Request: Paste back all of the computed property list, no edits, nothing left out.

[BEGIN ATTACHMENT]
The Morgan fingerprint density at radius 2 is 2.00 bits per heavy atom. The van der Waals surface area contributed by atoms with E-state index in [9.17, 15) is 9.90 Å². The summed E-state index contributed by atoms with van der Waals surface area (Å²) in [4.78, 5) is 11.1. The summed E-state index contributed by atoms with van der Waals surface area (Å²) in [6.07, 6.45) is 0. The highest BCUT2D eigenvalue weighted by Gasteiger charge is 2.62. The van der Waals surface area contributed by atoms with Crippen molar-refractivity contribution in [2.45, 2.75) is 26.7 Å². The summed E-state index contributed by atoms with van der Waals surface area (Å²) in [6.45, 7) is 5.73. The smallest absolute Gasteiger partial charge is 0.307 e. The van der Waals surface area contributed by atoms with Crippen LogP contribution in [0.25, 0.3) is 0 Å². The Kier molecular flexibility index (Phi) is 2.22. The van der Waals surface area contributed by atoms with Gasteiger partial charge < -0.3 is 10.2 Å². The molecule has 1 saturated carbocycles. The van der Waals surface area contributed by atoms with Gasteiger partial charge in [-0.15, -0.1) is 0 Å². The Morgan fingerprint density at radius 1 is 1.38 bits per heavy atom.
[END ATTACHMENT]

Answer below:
The Morgan fingerprint density at radius 2 is 2.00 bits per heavy atom. The van der Waals surface area contributed by atoms with E-state index in [9.17, 15) is 9.90 Å². The summed E-state index contributed by atoms with van der Waals surface area (Å²) in [4.78, 5) is 11.1. The summed E-state index contributed by atoms with van der Waals surface area (Å²) in [6.07, 6.45) is 0. The highest BCUT2D eigenvalue weighted by Gasteiger charge is 2.62. The van der Waals surface area contributed by atoms with Crippen molar-refractivity contribution in [2.45, 2.75) is 26.7 Å². The summed E-state index contributed by atoms with van der Waals surface area (Å²) in [6.45, 7) is 5.73. The smallest absolute Gasteiger partial charge is 0.307 e. The van der Waals surface area contributed by atoms with Crippen LogP contribution in [0.25, 0.3) is 0 Å². The Kier molecular flexibility index (Phi) is 2.22. The van der Waals surface area contributed by atoms with Gasteiger partial charge < -0.3 is 10.2 Å². The molecule has 1 saturated carbocycles. The van der Waals surface area contributed by atoms with Gasteiger partial charge in [-0.15, -0.1) is 0 Å². The Morgan fingerprint density at radius 1 is 1.38 bits per heavy atom.